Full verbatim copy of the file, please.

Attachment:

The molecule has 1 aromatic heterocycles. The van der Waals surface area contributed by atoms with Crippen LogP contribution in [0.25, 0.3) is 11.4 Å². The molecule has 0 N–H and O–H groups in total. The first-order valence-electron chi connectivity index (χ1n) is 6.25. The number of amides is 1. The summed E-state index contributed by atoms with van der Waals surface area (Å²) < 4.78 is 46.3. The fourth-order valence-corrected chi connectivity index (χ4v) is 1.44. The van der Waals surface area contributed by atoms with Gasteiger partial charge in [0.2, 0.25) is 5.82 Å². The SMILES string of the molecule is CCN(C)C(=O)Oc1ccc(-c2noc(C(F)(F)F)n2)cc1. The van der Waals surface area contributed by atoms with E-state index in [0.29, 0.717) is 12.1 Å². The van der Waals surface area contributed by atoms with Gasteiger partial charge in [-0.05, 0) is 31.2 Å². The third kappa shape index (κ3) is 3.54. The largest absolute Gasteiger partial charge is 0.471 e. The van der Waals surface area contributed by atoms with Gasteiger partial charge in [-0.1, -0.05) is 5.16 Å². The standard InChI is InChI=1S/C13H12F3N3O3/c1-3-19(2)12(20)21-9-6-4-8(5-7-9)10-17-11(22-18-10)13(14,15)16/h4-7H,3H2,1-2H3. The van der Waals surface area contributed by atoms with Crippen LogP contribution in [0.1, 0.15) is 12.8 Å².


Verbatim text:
The molecule has 1 aromatic heterocycles. The van der Waals surface area contributed by atoms with Crippen LogP contribution in [0.25, 0.3) is 11.4 Å². The molecule has 0 N–H and O–H groups in total. The first-order valence-electron chi connectivity index (χ1n) is 6.25. The number of amides is 1. The summed E-state index contributed by atoms with van der Waals surface area (Å²) < 4.78 is 46.3. The fourth-order valence-corrected chi connectivity index (χ4v) is 1.44. The van der Waals surface area contributed by atoms with Gasteiger partial charge in [0.2, 0.25) is 5.82 Å². The SMILES string of the molecule is CCN(C)C(=O)Oc1ccc(-c2noc(C(F)(F)F)n2)cc1. The van der Waals surface area contributed by atoms with E-state index in [0.29, 0.717) is 12.1 Å². The van der Waals surface area contributed by atoms with Gasteiger partial charge in [-0.05, 0) is 31.2 Å². The third kappa shape index (κ3) is 3.54. The largest absolute Gasteiger partial charge is 0.471 e. The van der Waals surface area contributed by atoms with Gasteiger partial charge in [-0.1, -0.05) is 5.16 Å². The standard InChI is InChI=1S/C13H12F3N3O3/c1-3-19(2)12(20)21-9-6-4-8(5-7-9)10-17-11(22-18-10)13(14,15)16/h4-7H,3H2,1-2H3. The van der Waals surface area contributed by atoms with Crippen LogP contribution in [0.1, 0.15) is 12.8 Å².